We provide information and advice about the signs and symptoms, treatments, risks and complications of rubella or German measles – most importantly the potential complication for pregnant women.

What is Rubella?

Rubella, also known as German measles, is a viral infection that is characterised by a rash and caused by a virus of the togavirus group. In children it is often a mild illness and in 30 – 50% of cases there may be little or no symptoms.

German measles takes it name from the Latin word germanus which means “similar” : measles (English measles) and rubella (German measles) have similarities, though Rubella is a milder and less contagious disease than measles.

The incubation period (the time from when exposed to the virus until symptoms first appear) is 2 – 3 weeks. Rubella is infectious from 7 days before the rash appears until about a week after it disappears. It is spread by coughing and sneezing. There were several large outbreaks of Rubella in the Pacific during 2003.

The greatest danger of the disease is the harm it can do to unborn children. For women in early pregnancy, 85% of babies infected during the first eight weeks after conception will have a major congenital abnormality such as deafness, blindness, brain damage, or a heart defect. For this reason Rubella is vaccinated against in girls and boys as part of the MMR (Measles -Mumps – Rubella) vaccine at age 15 months and 4 years. (For possible MMR vaccine side effects refer to our Immunisation Schedule article.)

Any children with German measles should be kept well away from pregnant women to prevent transmission.

What are the signs and symptoms of rubella or German measles?

  • It often begins with slight fever and swollen glands
  • Rash begins on the face and spreads to the body
  • Rash occurs most commonly on face, neck and upper chest and limbs
  • Rash is comprised of small flat pink spots and lasts around five days, which may be itchy
  • Aching joints
  • Headache
  • Sore throat
  • Enlarged glands high in the back of the neck and behind the ears

What is the treatment for rubella?

  • Children are nursed at home.
  • Notify your doctor if your child does not improve after four days
  • You also need to see the doctor if you are pregnant.
  • See ‘What can I do’ for comfort measures to help your child

Risks & complications of German measles

In rare cases an inflammation of the brain lining called encephalitis can occur – the symptoms of this are unsteadiness on feet, drowsiness and loss of co-ordination. Contact your doctor immediately if these symptoms appear in your child. Another complication is otitis media (middle ear infection).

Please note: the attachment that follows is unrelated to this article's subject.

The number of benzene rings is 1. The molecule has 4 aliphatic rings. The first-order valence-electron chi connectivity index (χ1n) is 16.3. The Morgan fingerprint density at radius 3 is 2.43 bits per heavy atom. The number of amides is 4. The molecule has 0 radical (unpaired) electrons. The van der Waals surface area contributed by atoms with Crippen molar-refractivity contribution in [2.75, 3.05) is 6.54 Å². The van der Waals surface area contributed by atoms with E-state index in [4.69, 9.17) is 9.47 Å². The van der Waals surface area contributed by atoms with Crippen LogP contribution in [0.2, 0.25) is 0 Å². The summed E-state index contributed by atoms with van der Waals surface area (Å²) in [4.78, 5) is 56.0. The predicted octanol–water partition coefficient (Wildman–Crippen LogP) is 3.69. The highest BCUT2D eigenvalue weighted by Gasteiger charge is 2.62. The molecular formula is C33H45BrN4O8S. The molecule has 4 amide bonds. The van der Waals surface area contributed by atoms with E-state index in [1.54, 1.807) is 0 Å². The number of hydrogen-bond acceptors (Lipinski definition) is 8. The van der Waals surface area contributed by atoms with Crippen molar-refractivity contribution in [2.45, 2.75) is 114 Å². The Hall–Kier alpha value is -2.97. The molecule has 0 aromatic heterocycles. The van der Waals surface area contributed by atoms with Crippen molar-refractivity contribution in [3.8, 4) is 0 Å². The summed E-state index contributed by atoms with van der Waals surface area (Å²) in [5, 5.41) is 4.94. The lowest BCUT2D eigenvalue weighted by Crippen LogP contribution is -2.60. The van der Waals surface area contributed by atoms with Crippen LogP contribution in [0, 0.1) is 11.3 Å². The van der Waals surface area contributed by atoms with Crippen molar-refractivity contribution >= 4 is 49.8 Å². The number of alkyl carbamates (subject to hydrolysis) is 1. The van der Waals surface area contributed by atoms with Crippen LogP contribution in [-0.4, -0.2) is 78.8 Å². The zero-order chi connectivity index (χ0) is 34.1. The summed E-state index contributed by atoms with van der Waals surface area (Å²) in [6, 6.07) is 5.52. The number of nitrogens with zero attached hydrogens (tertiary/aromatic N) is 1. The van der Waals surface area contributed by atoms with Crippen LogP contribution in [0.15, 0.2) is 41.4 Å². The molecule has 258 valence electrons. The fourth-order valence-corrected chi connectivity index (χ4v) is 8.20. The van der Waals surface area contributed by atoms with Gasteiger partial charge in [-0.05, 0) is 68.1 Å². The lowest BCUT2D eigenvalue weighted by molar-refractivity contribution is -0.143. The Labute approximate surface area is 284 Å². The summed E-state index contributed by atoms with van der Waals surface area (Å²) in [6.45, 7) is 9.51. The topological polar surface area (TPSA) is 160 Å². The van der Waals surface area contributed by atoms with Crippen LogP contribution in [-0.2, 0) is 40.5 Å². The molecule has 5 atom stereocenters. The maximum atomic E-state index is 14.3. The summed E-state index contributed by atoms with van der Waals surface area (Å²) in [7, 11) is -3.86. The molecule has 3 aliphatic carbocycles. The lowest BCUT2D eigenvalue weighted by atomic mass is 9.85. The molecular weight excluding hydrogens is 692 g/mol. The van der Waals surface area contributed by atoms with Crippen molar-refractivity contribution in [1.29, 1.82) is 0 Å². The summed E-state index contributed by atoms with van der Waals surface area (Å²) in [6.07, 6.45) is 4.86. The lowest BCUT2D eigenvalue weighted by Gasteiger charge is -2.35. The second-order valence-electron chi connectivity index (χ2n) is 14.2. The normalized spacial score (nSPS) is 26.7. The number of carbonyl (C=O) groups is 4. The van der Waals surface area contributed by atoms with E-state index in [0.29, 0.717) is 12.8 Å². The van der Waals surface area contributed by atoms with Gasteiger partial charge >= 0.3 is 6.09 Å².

The major complication is the serious damage Rubella can do to unborn children. It can cause serious birth defects, miscarriage or stillbirth, especially if it is caught by a woman during the first trimester of pregnancy (some 90% of babies born to women who contract Rubella during the first 11 weeks of pregnancy will have congenital rubella syndrome). Rubella remains dangerous to the fetus throughout the whole pregnancy.

Women who are planning to have children should have their rubella status checked by a blood test before becoming pregnant. If they have no antibodies to the virus they need to receive the vaccine and then wait at least three months before trying for a baby.

Pregnant women need to be checked for their rubella immunity status during each pregnancy. If they are found to be not immune they will be offered a rubella vaccine after the birth of their baby, to protect any future pregnancies.

What can I do for my child at home with rubella?

  • Encourage your child to rest
  • Keep up fluid intake
  • Children can be given paracetamol syrup for fever or discomfort, checking the dose for age on the bottle.
  • Give small regular meals to tempt their appetite
  • If your child is itchy, dress them in cool cotton clothing, give them warm, soothing baths and apply calomine lotion.
  • Keep your child away from others
  • If you are pregnant, see a doctor promptly
  • Warn any pregnant women with whom your child has been in contact that your child has Rubella — they should contact their midwife / doctor to confirm their own rubella immunity.
This is an essential family health reference, covering over 100 common, important, potentially serious and often worrying symptoms and emergencies, such as headaches, chest pain, dizziness, fever, bleeding, tiredness or stress. This classic bestseller has now been completely revised and updated to include the latest information on how to care for your sick child.

Helpful Articles

To read about the recommended vaccination programme for children in New Zealand, visit our section on Immunisation

For more information on checking your health prior to pregnancy, visit Preconception Care

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Kimberley Paterson is a writer and public relations expert living in Whangaparaoa. She had an initial career as a registered nurse and has spent the last 20 years writing about health and well-being.

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